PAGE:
A Bear’s Necessities
Coastal black bears on Vancouver Island are picky buyers when it comes to shopping for den sites—but their preferences clash with logging practices.
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In the Pacific Northwest, black bears are experiencing a housing crisis—and biologist Helen Davis is anxiously monitoring the big-tree market.
Davis has studied bear denning on British Columbia’s Vancouver Island for 30 years, documenting over 150 dens—the vast majority of which involve large old-growth trees. The hollow insides of these trees, and the cavities they create when they fall, are perfect den sites for coastal black bears looking to stay warm and dry. Female bears also give birth during hibernation; dens provide critical shelter to cubs during the first three months of their lives, when they are unable to survive outside. As more and more old growth is logged each year, Davis is nervous for the bears.
Aside from sheltering bears, old-growth forests pump the air full of rich oxygen and store carbon better than young forests. They also house a plethora of species, some of which cannot thrive in other types of habitats, such as marbled murrelets and northern goshawks. In addition, the forests hold immense cultural value to First Nations peoples, who for thousands of years have made use of cedar trees for everything from basket-weaving to woodcarving to textiles. And then, of course, old-growth forests protect the land itself, as they are more equipped to withstand fires, flooding, and landslides than immature forests.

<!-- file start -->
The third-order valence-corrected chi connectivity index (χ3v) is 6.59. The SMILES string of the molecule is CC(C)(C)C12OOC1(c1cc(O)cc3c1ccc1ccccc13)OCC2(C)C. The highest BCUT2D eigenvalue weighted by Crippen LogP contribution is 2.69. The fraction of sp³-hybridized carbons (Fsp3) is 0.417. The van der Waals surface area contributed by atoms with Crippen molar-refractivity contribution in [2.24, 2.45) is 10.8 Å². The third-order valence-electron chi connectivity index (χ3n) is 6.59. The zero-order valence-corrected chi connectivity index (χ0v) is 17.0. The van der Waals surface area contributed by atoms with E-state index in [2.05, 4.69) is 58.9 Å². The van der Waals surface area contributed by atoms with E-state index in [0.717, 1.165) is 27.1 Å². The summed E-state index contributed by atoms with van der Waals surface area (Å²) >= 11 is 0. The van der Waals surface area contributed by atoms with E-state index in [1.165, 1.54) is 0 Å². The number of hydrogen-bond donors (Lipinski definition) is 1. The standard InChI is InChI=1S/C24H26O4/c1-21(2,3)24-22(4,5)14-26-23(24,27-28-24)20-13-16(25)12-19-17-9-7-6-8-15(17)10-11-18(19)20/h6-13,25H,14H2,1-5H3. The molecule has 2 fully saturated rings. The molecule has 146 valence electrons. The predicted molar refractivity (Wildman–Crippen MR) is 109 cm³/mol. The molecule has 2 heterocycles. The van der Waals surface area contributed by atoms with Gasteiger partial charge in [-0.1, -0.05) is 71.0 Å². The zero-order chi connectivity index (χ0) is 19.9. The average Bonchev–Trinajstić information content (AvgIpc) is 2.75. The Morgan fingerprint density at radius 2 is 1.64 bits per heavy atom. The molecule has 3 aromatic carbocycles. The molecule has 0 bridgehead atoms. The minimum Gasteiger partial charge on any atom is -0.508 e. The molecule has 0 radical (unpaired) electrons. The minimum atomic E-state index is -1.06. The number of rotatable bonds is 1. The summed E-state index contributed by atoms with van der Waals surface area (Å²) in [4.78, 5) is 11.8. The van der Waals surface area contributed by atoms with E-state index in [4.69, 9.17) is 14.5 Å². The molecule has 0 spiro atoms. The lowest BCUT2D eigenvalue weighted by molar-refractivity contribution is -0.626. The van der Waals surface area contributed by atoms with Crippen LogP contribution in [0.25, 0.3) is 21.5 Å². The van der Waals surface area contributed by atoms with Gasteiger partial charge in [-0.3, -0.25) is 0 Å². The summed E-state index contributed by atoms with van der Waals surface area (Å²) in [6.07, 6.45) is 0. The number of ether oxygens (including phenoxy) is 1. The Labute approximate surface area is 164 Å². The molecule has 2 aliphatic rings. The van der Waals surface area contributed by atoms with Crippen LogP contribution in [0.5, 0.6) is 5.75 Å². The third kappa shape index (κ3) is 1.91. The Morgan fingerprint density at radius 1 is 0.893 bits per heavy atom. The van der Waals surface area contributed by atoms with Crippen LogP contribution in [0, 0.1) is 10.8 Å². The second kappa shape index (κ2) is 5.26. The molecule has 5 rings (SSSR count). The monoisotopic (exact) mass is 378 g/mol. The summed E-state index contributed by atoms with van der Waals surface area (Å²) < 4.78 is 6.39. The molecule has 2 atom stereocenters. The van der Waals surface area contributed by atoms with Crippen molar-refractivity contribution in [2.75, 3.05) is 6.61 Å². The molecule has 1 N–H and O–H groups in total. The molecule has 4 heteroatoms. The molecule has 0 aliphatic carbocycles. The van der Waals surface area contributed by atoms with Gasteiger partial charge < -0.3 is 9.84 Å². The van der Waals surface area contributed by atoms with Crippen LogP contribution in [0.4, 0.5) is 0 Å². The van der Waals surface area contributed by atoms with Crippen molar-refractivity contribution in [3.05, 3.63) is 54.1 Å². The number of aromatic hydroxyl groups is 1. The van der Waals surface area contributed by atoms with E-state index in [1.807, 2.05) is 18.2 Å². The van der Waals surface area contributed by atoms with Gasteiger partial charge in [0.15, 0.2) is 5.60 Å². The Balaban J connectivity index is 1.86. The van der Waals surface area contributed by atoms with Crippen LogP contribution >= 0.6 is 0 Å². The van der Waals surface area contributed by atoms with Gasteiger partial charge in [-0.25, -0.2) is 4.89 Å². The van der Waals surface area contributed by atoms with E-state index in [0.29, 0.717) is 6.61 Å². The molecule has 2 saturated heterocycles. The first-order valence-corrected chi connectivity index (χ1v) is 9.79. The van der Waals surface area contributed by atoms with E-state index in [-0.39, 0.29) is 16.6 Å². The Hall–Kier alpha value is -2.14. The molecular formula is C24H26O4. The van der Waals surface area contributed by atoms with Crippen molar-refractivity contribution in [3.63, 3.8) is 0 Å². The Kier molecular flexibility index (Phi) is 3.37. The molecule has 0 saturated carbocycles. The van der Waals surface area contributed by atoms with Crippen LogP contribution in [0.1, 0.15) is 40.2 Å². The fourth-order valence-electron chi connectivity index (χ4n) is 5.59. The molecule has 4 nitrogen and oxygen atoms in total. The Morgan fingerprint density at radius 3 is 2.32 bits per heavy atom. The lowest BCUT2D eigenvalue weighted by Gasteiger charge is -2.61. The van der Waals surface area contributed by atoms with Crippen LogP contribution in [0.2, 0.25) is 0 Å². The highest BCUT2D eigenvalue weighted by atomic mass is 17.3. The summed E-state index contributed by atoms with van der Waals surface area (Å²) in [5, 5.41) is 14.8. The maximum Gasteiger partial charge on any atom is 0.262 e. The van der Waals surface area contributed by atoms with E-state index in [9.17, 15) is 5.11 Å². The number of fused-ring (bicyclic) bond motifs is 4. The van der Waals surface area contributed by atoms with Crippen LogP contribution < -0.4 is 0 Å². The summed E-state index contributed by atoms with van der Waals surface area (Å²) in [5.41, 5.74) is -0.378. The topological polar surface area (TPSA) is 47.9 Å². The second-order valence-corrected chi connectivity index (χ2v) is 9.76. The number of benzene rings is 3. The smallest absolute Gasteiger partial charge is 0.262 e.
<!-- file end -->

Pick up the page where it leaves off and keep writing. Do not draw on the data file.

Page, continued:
Yet old-growth forests are also highly prized by the logging industry. To date, the vast majority of Vancouver Island’s old-growth forest ecosystem has already been logged, and few black bear dens in British Columbia are protected. Davis is not ready to leave bears out in the cold: using infrared cameras and camera traps, she’s learning everything possible about what bears need for a cozy hibernation so that she can create artificial den alternatives.
Bears, however, can be picky when it comes to their sleeping quarters, and enticing them to use artificial dens is no easy task. Will Davis overcome this Goldilocks syndrome and manage to re-create a den that’s not too big or too small and that feels just right for the bears?